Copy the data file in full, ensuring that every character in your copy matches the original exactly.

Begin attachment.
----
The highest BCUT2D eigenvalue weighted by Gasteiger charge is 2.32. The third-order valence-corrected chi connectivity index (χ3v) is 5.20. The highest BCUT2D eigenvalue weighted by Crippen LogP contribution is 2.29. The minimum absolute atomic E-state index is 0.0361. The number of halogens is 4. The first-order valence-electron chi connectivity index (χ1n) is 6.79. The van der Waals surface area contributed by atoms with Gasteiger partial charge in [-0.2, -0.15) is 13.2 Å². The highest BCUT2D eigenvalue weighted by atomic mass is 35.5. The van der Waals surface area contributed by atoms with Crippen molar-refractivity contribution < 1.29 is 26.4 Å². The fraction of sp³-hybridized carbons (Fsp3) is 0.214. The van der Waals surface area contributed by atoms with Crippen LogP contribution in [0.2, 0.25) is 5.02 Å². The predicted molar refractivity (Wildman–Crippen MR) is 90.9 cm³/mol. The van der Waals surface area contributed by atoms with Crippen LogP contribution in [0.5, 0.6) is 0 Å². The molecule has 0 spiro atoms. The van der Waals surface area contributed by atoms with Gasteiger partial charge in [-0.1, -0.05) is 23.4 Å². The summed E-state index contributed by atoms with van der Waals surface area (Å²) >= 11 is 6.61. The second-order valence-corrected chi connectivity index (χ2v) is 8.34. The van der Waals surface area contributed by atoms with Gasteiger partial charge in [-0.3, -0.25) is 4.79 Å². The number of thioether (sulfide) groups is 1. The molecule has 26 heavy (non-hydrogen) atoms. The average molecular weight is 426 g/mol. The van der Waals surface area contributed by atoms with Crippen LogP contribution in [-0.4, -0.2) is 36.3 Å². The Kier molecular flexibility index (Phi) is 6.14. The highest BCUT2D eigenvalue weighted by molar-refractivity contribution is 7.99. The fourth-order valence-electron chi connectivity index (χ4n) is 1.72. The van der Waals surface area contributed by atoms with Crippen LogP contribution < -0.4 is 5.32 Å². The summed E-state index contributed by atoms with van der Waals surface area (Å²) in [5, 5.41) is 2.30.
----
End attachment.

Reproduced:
The highest BCUT2D eigenvalue weighted by Gasteiger charge is 2.32. The third-order valence-corrected chi connectivity index (χ3v) is 5.20. The highest BCUT2D eigenvalue weighted by Crippen LogP contribution is 2.29. The minimum absolute atomic E-state index is 0.0361. The number of halogens is 4. The first-order valence-electron chi connectivity index (χ1n) is 6.79. The van der Waals surface area contributed by atoms with Gasteiger partial charge in [-0.2, -0.15) is 13.2 Å². The highest BCUT2D eigenvalue weighted by atomic mass is 35.5. The van der Waals surface area contributed by atoms with Crippen molar-refractivity contribution < 1.29 is 26.4 Å². The fraction of sp³-hybridized carbons (Fsp3) is 0.214. The van der Waals surface area contributed by atoms with Crippen LogP contribution in [0.2, 0.25) is 5.02 Å². The predicted molar refractivity (Wildman–Crippen MR) is 90.9 cm³/mol. The van der Waals surface area contributed by atoms with Crippen LogP contribution in [0.5, 0.6) is 0 Å². The molecule has 0 spiro atoms. The van der Waals surface area contributed by atoms with Gasteiger partial charge in [-0.1, -0.05) is 23.4 Å². The summed E-state index contributed by atoms with van der Waals surface area (Å²) >= 11 is 6.61. The second-order valence-corrected chi connectivity index (χ2v) is 8.34. The van der Waals surface area contributed by atoms with Gasteiger partial charge in [-0.3, -0.25) is 4.79 Å². The number of thioether (sulfide) groups is 1. The molecule has 26 heavy (non-hydrogen) atoms. The average molecular weight is 426 g/mol. The van der Waals surface area contributed by atoms with Crippen LogP contribution in [-0.4, -0.2) is 36.3 Å². The Kier molecular flexibility index (Phi) is 6.14. The highest BCUT2D eigenvalue weighted by molar-refractivity contribution is 7.99. The fourth-order valence-electron chi connectivity index (χ4n) is 1.72. The van der Waals surface area contributed by atoms with Crippen LogP contribution < -0.4 is 5.32 Å². The summed E-state index contributed by atoms with van der Waals surface area (Å²) in [5, 5.41) is 2.30.